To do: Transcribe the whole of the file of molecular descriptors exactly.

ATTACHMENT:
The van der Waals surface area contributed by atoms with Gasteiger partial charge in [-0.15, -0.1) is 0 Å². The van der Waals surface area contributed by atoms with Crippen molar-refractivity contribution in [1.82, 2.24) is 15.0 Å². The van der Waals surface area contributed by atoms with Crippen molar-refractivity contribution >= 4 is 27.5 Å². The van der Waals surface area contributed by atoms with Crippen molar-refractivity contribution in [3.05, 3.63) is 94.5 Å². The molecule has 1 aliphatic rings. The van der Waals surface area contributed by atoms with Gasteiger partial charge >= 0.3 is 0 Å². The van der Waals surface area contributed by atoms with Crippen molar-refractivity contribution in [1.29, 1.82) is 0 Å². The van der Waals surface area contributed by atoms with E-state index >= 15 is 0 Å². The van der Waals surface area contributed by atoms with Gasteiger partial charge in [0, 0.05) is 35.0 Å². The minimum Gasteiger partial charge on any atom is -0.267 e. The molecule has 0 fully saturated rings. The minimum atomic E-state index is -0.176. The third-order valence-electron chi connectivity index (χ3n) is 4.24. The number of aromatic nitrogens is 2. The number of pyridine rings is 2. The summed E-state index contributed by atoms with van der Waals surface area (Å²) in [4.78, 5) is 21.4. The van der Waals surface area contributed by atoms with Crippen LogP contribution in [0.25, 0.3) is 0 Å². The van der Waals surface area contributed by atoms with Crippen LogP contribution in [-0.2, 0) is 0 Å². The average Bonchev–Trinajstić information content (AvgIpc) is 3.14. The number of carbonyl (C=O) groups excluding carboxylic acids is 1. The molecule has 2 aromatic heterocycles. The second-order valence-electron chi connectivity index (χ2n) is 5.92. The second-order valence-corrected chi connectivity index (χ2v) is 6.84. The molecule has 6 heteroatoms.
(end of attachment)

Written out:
The van der Waals surface area contributed by atoms with Gasteiger partial charge in [-0.15, -0.1) is 0 Å². The van der Waals surface area contributed by atoms with Crippen molar-refractivity contribution in [1.82, 2.24) is 15.0 Å². The van der Waals surface area contributed by atoms with Crippen molar-refractivity contribution >= 4 is 27.5 Å². The van der Waals surface area contributed by atoms with Crippen molar-refractivity contribution in [3.05, 3.63) is 94.5 Å². The molecule has 1 aliphatic rings. The van der Waals surface area contributed by atoms with Gasteiger partial charge >= 0.3 is 0 Å². The van der Waals surface area contributed by atoms with Crippen molar-refractivity contribution in [1.29, 1.82) is 0 Å². The van der Waals surface area contributed by atoms with E-state index >= 15 is 0 Å². The van der Waals surface area contributed by atoms with Gasteiger partial charge in [0, 0.05) is 35.0 Å². The minimum Gasteiger partial charge on any atom is -0.267 e. The molecule has 0 fully saturated rings. The minimum atomic E-state index is -0.176. The third-order valence-electron chi connectivity index (χ3n) is 4.24. The number of aromatic nitrogens is 2. The number of pyridine rings is 2. The summed E-state index contributed by atoms with van der Waals surface area (Å²) in [4.78, 5) is 21.4. The van der Waals surface area contributed by atoms with Crippen LogP contribution in [0.25, 0.3) is 0 Å². The van der Waals surface area contributed by atoms with Crippen LogP contribution in [-0.2, 0) is 0 Å². The average Bonchev–Trinajstić information content (AvgIpc) is 3.14. The number of carbonyl (C=O) groups excluding carboxylic acids is 1. The molecule has 2 aromatic heterocycles. The second-order valence-electron chi connectivity index (χ2n) is 5.92. The second-order valence-corrected chi connectivity index (χ2v) is 6.84. The molecule has 6 heteroatoms.